Recently, some researchers have provided dimensionless estimations of the quality of 3D-PR models by means of the relative precision ratio (i.e., measurement precision/observation distance). James and Robson  provided values around 1:1000 whilst Gómez-Gutiérrez et al.  estimated values ranging from 1:372 to 1:1167. Here, values of 1:1071 and 1:1429 were calculated for the SA and the FA method respectively. In spite of being different geomorphological features, a hand sample volcanic bomb, a coastal cliff and the summit crater of a volcano in  and small gully headcuts in , figures obtained here were in the same order of magnitude (≈1:1000). According to these figures, to achieve 1 m of accuracy with the SA method the camera should be located at most at 1071 m, whereas for the FA method photographs could be taken at most from a 358 m distance. Again, these results point to an outperformance of the FA procedure. The distance from camera to the target is a crucial factor for surveying areas with limited accessibility, such as high mountains with steep slopes and ice or snow during long periods of the year. The figures presented here for the relative precision ratio could work as guidance for the analysis of the camera optimal—maximum distances to the object of interest in the frame of photo-reconstruction surveys in high mountain areas. For example, if an accuracy smaller than 1 m is required for a certain survey, distances from the camera to the object closer than approximately 1 km are recommended. Additionally, using GIS software makes it quite simple to implement two rules based on the maximum distance to the feature of interest (with a buffer analysis) and the maximum visibility (with a viewshed analysis) to detect the optimal locations of the camera.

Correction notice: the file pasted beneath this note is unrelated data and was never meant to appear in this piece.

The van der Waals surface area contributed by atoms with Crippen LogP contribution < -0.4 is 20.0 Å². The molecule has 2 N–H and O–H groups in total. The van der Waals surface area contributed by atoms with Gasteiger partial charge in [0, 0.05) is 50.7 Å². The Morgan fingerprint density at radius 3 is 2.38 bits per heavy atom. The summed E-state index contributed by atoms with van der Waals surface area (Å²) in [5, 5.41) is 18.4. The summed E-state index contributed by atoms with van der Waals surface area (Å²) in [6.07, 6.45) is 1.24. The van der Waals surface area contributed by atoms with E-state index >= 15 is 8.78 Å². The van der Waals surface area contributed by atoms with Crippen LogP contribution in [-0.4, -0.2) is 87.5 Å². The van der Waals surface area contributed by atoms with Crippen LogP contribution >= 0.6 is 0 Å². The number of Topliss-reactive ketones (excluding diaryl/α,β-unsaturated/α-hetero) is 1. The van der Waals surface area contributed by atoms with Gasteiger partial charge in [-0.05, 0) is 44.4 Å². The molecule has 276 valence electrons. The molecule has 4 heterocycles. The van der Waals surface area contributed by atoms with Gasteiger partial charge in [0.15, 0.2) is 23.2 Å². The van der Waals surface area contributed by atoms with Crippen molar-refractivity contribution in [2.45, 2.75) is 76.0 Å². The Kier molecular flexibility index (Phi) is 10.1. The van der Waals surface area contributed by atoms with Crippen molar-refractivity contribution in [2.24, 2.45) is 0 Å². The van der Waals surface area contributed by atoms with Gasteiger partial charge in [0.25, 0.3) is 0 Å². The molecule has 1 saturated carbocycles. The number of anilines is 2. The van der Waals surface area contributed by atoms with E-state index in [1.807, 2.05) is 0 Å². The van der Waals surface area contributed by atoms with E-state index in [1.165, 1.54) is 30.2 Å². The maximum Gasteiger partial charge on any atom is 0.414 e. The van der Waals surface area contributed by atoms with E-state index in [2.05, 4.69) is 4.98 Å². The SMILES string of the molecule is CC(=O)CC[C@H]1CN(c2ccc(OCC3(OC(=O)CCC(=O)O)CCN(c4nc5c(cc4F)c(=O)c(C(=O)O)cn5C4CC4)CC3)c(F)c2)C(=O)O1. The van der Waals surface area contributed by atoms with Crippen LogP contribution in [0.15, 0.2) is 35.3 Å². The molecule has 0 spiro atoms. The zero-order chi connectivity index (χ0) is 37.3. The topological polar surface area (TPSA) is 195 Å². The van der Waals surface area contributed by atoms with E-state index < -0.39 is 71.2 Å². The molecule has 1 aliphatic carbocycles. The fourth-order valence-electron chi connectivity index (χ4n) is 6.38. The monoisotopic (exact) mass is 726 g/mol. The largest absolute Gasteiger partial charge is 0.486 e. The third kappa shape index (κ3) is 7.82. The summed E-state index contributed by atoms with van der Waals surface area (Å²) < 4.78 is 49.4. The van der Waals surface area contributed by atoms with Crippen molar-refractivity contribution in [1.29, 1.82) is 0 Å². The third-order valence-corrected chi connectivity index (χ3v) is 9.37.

4.2. Digital Elevation Models
According to the point density and the average point spacing, DEMs with pixel sizes of 0.50 m, 0.25 m and 0.05 m were elaborated for the SA method, the FA method and the TLS dataset, respectively. The statistical description of these DEMs is presented in Table 4. These figures highlight that the DEMs obtained by means of the SA and the FA methods are quite similar from a statistical viewpoint and, at the same time, fit properly with the DEM obtained using the TLS point cloud that was defined as benchmark (with the R coefficients always above 0.99). Even the histograms showed a similar profile; however, a quick visual analysis of the DEMs (Figure 5a–c) reveals that the DEM produced using the SA point cloud (Figure 5a) presents a grainy texture which is not present in the DEMs produced with the FA and the TLS methods (Figure 5b,c respectively). This highly local variability of the Z values in the SA DEM is clearly visible in Figure 5d where absolute differences between the SA and the TLS DEMs are presented. In general terms, differences between the SA DEM and the TLS DEM were higher than the differences between the FA DEM and the TLS DEM. Figure 5d,e show a quite similar pattern than the one calculated using the approach by Girardeau-Montaut (Figure 4b,c, ) to estimate the nearest neighbor point-to-point 3D distances, with the highest differences in the northwest and in the south for the SA and the FA methods, respectively. Therefore, the method proposed by Girardeau-Montaut  to estimate cloud-to-cloud distances for point clouds seems to be a good indicator of the later quality of the DEMs.